by Paul Hoffman.
Fourth Estate, 369 pp., £18.99, June 2003, 1 84115 368 0
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Taking Flight: Inventing the Aerial Age from Antiquity to the First World War 
by Richard Hallion.
Oxford, 531 pp., £20, September 2003, 0 19 516035 5
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... how to build an engine which reconciled lightness and power, and how to balance and steer the aircraft once it was in motion. By August 1900, Wilbur had designed and partly built a prototype powered glider, and was eager to test it. What he needed was a suitable laboratory: ideally, a coastal region with steady wind speeds and high dunes to launch from. He ...

A Serious Table

Christopher Driver

2 September 1982
Simple French Food 
by Richard Olney.
Jill Norman and Hobhouse, 339 pp., £7.95, October 1981, 0 906908 22 1
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Living off nature 
by Judy Urquhart.
Penguin, 396 pp., £5.95, May 1982, 0 14 005107 4
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The Food and Cooking of Russia 
by Lesley Chamberlain.
Allen Lane, 330 pp., £9.95, June 1982, 0 7139 1468 8
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Food, Wine and Friends 
by Robert Carrier.
Sphere, 197 pp., £6.95, October 1981, 0 7221 2295 0
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The Colour Book of Fast Food 
edited by Alison Kerr.
Octopus, 77 pp., £1.99, June 1981, 0 7064 1510 8
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... preparing lunch. Few men seem as innocent and apolitical as a chef who is preoccupied with his craft – though an exception might have to be made for the trusty employed by the Borgias. Frenchmen, perhaps, are too realistic, or live too closely to their chefs, to subscribe to this view: it was a Frenchman who reminded the world that an army marches upon ...
17 July 1980
Imagining America 
by Peter Conrad.
Routledge, 319 pp., £7.50, May 1980, 0 7100 0370 6
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... and admiring and funny reminiscences by Auden’s friends, notably in the Conversations of Robert Craft and Igor Stravinsky, hardly sentimental, inexperienced or patient observers of the human scene. The comments on Auden display only in an extreme form the mentality at work here, with its incapacity for understanding, accuracy or minimum ...

At the Connaught

Robert Morley

5 May 1983
An Orderly Man 
by Dirk Bogarde.
Chatto, 291 pp., £8.95, March 1983, 0 7011 2659 0
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... good enough for him’. Could you say that about his acting? He is very informative about his craft. Concentration, he opines, is the main key to cinema playing: without it you are lost and the maintaining it through thick and thin is essential, exhausting and sometimes so hard that one is brought to the edge of madness. It is a lesson many actors never ...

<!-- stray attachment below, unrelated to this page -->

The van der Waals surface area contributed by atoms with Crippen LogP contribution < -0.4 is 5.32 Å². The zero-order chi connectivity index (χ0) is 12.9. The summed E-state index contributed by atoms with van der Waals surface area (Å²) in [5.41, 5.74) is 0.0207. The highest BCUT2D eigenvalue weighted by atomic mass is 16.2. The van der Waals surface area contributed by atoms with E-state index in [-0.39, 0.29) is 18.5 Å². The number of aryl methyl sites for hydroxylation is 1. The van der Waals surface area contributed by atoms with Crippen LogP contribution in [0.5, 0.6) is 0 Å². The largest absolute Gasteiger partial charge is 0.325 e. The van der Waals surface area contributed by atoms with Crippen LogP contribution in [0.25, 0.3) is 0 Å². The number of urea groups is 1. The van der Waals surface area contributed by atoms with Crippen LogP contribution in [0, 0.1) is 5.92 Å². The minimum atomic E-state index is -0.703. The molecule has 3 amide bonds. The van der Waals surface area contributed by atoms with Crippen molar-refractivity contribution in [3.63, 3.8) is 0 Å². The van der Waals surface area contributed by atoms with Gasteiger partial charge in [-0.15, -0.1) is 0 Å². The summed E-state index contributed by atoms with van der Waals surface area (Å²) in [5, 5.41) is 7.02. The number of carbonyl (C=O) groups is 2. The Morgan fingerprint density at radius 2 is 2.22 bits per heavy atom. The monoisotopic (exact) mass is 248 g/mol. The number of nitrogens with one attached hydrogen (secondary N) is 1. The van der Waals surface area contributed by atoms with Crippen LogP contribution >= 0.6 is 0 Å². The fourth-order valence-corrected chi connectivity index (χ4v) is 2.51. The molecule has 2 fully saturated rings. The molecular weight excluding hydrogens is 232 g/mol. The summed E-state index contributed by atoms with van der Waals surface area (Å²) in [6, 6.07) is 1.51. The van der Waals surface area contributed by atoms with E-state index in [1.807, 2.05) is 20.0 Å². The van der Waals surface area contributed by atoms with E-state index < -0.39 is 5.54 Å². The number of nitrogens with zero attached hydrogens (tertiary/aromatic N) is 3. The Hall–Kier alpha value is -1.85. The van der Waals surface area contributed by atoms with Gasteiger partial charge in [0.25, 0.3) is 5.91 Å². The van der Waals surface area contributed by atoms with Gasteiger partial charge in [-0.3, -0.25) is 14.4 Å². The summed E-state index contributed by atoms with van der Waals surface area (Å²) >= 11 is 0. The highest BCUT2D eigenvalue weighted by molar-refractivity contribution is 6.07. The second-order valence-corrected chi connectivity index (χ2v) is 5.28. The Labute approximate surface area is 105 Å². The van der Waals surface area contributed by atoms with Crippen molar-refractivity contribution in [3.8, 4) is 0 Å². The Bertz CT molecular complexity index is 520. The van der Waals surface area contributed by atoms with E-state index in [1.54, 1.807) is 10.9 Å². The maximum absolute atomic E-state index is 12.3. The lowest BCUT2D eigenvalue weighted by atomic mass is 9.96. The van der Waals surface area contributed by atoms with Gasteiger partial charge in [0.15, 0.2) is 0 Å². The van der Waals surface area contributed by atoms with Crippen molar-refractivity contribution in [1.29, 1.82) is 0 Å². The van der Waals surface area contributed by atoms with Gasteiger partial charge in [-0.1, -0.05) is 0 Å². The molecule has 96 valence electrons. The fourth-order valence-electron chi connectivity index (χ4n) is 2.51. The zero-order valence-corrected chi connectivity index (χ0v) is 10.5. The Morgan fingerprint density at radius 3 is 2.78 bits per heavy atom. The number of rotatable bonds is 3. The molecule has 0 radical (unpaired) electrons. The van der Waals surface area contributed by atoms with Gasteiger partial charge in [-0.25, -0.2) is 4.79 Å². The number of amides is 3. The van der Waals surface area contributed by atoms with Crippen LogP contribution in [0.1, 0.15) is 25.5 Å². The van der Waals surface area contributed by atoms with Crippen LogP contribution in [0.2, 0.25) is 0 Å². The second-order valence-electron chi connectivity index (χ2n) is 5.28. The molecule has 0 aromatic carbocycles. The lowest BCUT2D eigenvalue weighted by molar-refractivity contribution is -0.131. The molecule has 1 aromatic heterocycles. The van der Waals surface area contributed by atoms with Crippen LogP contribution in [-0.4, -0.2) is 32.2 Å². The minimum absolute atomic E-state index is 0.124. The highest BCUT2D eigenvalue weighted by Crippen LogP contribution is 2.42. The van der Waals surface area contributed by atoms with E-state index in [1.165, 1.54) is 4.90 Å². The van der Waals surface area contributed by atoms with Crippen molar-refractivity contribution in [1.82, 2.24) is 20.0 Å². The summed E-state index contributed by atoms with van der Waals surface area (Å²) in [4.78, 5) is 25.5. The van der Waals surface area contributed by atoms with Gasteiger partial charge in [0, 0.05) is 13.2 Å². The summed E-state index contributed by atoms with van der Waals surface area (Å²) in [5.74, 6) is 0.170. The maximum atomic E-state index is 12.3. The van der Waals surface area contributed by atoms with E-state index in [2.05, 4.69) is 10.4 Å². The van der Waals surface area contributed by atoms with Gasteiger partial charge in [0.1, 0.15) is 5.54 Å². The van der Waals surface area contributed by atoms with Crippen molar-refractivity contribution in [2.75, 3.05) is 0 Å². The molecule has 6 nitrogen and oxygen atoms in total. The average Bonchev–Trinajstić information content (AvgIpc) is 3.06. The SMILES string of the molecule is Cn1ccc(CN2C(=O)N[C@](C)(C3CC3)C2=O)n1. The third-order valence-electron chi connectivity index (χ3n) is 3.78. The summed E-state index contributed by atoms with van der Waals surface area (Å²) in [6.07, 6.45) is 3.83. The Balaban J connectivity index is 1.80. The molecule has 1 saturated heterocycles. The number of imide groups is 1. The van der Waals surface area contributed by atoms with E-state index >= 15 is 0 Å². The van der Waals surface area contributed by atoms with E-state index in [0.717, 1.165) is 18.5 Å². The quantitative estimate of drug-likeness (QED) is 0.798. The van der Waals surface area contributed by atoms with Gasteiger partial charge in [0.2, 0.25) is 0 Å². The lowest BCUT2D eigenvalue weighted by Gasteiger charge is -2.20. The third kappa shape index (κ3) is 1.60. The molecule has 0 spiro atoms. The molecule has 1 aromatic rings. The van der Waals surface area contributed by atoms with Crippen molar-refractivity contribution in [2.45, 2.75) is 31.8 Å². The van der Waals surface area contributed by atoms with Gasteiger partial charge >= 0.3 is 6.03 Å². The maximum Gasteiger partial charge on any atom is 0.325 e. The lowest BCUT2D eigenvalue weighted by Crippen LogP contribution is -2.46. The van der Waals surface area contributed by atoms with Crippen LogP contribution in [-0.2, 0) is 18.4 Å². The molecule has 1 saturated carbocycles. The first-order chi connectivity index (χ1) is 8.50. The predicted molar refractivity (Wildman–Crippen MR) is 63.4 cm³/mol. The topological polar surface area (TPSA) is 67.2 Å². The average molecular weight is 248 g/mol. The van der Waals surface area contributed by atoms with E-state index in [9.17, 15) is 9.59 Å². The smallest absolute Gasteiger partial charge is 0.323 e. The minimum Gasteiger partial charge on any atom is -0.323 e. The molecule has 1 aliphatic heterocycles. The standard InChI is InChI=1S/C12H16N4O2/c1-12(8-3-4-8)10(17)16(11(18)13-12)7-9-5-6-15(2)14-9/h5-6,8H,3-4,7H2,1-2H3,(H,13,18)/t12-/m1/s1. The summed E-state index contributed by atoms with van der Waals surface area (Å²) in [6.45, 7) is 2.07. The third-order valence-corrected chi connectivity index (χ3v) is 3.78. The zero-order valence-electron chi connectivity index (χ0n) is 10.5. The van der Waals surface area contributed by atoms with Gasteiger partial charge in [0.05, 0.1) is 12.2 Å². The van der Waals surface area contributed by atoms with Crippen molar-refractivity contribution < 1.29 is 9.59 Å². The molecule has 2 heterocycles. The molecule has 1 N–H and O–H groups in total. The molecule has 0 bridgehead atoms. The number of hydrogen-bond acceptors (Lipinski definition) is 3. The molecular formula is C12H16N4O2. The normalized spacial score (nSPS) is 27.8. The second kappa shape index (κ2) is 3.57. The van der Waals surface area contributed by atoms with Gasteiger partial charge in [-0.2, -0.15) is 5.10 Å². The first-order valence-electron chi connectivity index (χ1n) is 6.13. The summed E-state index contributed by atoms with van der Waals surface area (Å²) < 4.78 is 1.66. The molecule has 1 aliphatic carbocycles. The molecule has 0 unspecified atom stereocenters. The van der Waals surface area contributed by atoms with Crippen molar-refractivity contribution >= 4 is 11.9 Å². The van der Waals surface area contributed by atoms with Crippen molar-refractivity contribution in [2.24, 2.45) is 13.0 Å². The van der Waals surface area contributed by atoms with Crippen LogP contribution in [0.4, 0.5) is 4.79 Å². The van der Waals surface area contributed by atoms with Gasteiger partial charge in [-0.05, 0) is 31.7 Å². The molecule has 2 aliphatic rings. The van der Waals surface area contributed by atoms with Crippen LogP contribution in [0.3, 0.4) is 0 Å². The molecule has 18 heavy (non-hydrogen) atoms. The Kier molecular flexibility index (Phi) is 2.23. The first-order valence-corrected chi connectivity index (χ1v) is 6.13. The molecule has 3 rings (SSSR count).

Men at Sea

Robert Taubman

6 November 1980
Rites of Passage 
by William Golding.
Faber, 278 pp., £5.95, October 1980, 0 571 11639 6
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... and a particular trade: ‘I don’t know exactly where he got the facts about the mason’s craft, however, and I should like to.’ It is Trollope – substantial, circumstantial Trollope – who counters the symbolism and the hurtful recollections of the transient 1930s in The Pyramid. In their complex final form Mr Golding’s novels invite ...

Magical Orange Grove

Anne Diebel: Lowell falls in love again

10 August 2016
Robert Lowell in Love 
by Jeffrey Meyers.
Massachusetts, 288 pp., £36.50, December 2015, 978 1 62534 186 0
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... In the summer​ of 1935, when he was 18, Robert Lowell and two friends from St Mark’s School – Blair Clark and Frank Parker – rented a house in Nantucket. Under Lowell’s direction, they studied the Bible (with special attention to the Book of Job) and ate cereal with raw honey and ‘badly’ cooked eels ...

Two Voices

Seamus Heaney

20 March 1980
The New Cratylus 
by A.D. Hope.
Oxford, 179 pp., £12.75, November 1979, 9780195505764
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... parts of the mind, yet as they emerge from that promising condition where they are still, in Robert Frost’s words, ‘a lump in the throat, a homesickness, a lovesickness’, they depend for safe passage not only upon instinctive tacts but upon literary awarenesses, upon an ear that is more or less cultivated as well being naturally sensitive. During ...
28 November 2002
Natasha’s Dance: A Cultural History of Russia 
by Orlando Figes.
Allen Lane, 729 pp., £25, October 2002, 0 7139 9517 3
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... designers with a grammar of historic ornament which they could incorporate in their own work’. Crafts that had died out in Petersburg (icon painting, cheap popular prints, lacquer work) were still alive in Moscow, where the ‘old-style merchant taste . . . dominated the art market’. A neo-Russian style was created, and in the 1870s the wealthy Moscow ...